Police Ramping Up Traffic Enforcement Near School Zones


A back-to-school traffic campaign is underway as Halton police run Project Safe Start.

Children are our most vulnerable road users,” said Sgt. Ryan Snow from the traffic services unit, adding “all children deserve to attend school safely."

It’s a traffic campaign to remind drivers to watch for the flashing 40km/hr speed zones and be mindful when driving in or near school zones.

Motorists are being encouraged to slow down, drive sober and avoid using your cell phone at all times when driving.

The 10th annual campaign is focusing on education, awareness and high-visibility enforcement of traffic laws in and around school zones in Halton Region.

The project runs for two weeks, ending on Sept. 8.

More than 100,000 students are returning to school in Halton Region on Tuesday, September 5, 2017.

Motorists should be on heightened alert for increased pedestrian and vehicular traffic in and around school zones.

Police are reminding motorists to:

  • Drive at a safe speed. Aggressive driving such as speeding, tailgating and failing to comply with road signs increase the likelihood of a collision. Aggressive driving reduces your reaction time and makes your vehicle movements unpredictable to other drivers.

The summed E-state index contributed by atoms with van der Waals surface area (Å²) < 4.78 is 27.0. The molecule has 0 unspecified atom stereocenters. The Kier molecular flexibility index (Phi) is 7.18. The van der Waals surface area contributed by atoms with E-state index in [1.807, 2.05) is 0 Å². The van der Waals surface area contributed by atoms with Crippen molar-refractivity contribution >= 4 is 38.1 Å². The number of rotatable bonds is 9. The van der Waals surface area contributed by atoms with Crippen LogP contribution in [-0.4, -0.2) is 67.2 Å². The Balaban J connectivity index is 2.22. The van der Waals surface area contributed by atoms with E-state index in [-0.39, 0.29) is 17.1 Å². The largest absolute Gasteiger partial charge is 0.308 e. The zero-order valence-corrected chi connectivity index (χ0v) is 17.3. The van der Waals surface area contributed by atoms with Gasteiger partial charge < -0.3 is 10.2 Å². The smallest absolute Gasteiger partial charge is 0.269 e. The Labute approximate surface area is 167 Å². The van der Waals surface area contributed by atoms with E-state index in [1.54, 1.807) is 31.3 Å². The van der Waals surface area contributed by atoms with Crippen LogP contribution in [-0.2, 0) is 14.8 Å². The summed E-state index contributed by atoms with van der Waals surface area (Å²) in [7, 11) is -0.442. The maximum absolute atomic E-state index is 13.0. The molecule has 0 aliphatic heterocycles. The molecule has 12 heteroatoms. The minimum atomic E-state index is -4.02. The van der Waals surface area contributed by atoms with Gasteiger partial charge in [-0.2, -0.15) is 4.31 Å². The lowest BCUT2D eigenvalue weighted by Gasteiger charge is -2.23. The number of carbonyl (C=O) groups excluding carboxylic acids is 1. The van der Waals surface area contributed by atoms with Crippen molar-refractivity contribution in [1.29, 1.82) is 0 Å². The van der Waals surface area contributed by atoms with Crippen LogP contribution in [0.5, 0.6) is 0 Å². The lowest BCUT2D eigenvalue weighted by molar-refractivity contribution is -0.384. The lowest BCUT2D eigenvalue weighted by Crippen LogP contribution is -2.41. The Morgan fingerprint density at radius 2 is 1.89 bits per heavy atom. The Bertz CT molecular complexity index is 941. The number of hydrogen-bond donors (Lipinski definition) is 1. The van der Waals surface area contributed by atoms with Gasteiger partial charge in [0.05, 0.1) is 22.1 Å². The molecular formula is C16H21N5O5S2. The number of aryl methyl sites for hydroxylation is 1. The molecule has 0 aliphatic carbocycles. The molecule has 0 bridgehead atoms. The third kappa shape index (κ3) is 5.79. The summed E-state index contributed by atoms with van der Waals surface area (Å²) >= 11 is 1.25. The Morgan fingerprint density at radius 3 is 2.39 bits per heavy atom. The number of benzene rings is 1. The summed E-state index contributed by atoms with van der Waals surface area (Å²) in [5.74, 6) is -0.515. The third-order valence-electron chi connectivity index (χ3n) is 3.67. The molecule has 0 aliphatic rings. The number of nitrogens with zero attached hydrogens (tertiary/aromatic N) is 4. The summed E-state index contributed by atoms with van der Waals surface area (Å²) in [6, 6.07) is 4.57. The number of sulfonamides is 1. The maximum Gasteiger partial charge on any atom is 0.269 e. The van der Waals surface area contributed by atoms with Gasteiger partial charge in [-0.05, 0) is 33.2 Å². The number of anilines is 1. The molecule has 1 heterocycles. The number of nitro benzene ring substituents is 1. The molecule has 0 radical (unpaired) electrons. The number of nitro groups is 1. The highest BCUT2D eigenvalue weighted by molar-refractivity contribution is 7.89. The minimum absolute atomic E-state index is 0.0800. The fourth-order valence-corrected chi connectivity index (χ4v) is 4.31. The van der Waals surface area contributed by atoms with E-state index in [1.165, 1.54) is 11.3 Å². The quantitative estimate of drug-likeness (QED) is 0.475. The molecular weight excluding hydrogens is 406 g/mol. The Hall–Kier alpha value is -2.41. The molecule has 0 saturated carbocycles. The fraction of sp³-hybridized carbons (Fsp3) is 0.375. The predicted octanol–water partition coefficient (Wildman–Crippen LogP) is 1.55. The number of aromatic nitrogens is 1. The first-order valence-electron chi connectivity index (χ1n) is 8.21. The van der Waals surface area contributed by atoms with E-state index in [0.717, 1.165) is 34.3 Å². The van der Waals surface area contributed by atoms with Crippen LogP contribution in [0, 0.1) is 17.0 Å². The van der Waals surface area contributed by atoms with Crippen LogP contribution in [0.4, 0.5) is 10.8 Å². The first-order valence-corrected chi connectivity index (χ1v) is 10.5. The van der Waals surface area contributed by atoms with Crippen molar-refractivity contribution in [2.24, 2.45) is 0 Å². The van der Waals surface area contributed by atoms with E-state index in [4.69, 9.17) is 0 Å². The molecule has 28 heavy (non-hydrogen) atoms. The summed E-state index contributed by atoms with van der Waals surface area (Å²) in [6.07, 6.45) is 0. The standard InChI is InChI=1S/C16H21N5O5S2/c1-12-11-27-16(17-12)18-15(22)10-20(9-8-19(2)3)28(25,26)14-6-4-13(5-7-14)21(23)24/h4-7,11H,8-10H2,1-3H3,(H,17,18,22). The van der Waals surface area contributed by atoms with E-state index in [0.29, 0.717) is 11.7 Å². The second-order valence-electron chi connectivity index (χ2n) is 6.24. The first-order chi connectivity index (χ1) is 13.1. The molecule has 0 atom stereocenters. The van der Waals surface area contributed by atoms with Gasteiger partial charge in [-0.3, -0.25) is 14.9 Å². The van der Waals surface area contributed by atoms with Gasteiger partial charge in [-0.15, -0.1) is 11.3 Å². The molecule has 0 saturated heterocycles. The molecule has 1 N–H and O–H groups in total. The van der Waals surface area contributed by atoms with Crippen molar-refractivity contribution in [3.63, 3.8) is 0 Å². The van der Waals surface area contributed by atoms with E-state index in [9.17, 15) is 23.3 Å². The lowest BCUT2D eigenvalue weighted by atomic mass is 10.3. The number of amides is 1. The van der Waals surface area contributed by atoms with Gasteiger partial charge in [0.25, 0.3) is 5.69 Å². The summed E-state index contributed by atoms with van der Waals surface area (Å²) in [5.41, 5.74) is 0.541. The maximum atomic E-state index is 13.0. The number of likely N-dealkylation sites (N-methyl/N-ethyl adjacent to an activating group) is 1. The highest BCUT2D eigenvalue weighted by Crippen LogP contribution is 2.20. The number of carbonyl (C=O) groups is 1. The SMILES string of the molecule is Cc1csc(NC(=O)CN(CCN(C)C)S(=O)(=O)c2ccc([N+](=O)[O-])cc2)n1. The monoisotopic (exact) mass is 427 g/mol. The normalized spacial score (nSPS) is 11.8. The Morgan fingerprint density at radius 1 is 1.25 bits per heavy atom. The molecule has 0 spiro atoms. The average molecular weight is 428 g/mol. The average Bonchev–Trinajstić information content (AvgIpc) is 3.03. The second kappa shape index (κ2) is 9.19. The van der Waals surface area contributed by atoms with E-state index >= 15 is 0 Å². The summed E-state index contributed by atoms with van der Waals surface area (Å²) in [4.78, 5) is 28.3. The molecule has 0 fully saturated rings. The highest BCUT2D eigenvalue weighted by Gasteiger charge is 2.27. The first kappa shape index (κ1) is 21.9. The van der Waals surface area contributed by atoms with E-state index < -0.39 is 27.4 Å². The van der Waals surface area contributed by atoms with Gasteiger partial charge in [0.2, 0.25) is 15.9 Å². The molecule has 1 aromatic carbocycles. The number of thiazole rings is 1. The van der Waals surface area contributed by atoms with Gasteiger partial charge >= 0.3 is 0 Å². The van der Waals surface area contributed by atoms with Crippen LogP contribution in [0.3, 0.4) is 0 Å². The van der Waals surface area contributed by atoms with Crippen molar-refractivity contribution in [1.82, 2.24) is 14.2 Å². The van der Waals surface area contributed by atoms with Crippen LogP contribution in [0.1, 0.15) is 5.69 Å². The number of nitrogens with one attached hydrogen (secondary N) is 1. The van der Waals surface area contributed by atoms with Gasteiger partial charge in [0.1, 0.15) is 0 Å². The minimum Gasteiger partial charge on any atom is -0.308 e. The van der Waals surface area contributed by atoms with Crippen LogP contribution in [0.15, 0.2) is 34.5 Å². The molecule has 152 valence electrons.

• Be aware of your surroundings when driving. There are three types of distraction: taking your eyes off the road, taking your hands off the wheel and taking your mind off driving. Holding your cellular phone in your hands is an offence, regardless of whether you are talking on it, using the navigation system or changing a song. This is still applicable when stopped at a red light. Did you know that texting while driving increases the risk of a collision by 23 times?
  • Drive responsibly. Drug and alcohol impaired driving can result in serious injury or death to you, your loved ones and other road users. Impairment slows your ability to react to changing road conditions. Drinking before driving and any form of drug use will affect your ability to drive.

File photo courtesy of Halton Regional Police

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